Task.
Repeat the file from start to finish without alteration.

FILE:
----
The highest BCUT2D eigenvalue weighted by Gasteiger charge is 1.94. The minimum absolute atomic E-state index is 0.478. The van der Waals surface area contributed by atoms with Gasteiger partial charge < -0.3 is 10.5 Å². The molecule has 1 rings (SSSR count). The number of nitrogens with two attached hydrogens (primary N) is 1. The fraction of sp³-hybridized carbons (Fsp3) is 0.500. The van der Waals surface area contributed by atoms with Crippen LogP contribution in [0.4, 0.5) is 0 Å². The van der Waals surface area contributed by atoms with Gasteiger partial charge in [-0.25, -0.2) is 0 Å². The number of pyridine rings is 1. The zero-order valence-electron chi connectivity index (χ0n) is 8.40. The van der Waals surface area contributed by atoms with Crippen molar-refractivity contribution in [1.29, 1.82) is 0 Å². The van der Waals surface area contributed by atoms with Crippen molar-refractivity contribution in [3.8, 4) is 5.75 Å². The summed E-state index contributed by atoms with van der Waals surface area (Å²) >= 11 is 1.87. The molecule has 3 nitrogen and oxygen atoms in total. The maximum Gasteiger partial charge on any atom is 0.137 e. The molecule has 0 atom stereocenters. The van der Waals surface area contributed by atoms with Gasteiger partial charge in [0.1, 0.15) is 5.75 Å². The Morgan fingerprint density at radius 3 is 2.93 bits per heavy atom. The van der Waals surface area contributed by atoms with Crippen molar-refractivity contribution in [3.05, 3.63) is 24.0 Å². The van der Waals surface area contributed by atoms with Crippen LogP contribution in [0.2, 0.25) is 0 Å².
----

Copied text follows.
The highest BCUT2D eigenvalue weighted by Gasteiger charge is 1.94. The minimum absolute atomic E-state index is 0.478. The van der Waals surface area contributed by atoms with Gasteiger partial charge < -0.3 is 10.5 Å². The molecule has 1 rings (SSSR count). The number of nitrogens with two attached hydrogens (primary N) is 1. The fraction of sp³-hybridized carbons (Fsp3) is 0.500. The van der Waals surface area contributed by atoms with Crippen LogP contribution in [0.4, 0.5) is 0 Å². The van der Waals surface area contributed by atoms with Gasteiger partial charge in [-0.25, -0.2) is 0 Å². The number of pyridine rings is 1. The zero-order valence-electron chi connectivity index (χ0n) is 8.40. The van der Waals surface area contributed by atoms with Crippen molar-refractivity contribution in [1.29, 1.82) is 0 Å². The van der Waals surface area contributed by atoms with Crippen molar-refractivity contribution in [3.8, 4) is 5.75 Å². The summed E-state index contributed by atoms with van der Waals surface area (Å²) >= 11 is 1.87. The molecule has 3 nitrogen and oxygen atoms in total. The maximum Gasteiger partial charge on any atom is 0.137 e. The molecule has 0 atom stereocenters. The van der Waals surface area contributed by atoms with Gasteiger partial charge in [0.1, 0.15) is 5.75 Å². The Morgan fingerprint density at radius 3 is 2.93 bits per heavy atom. The van der Waals surface area contributed by atoms with Crippen molar-refractivity contribution in [3.05, 3.63) is 24.0 Å². The van der Waals surface area contributed by atoms with Crippen LogP contribution in [0.2, 0.25) is 0 Å².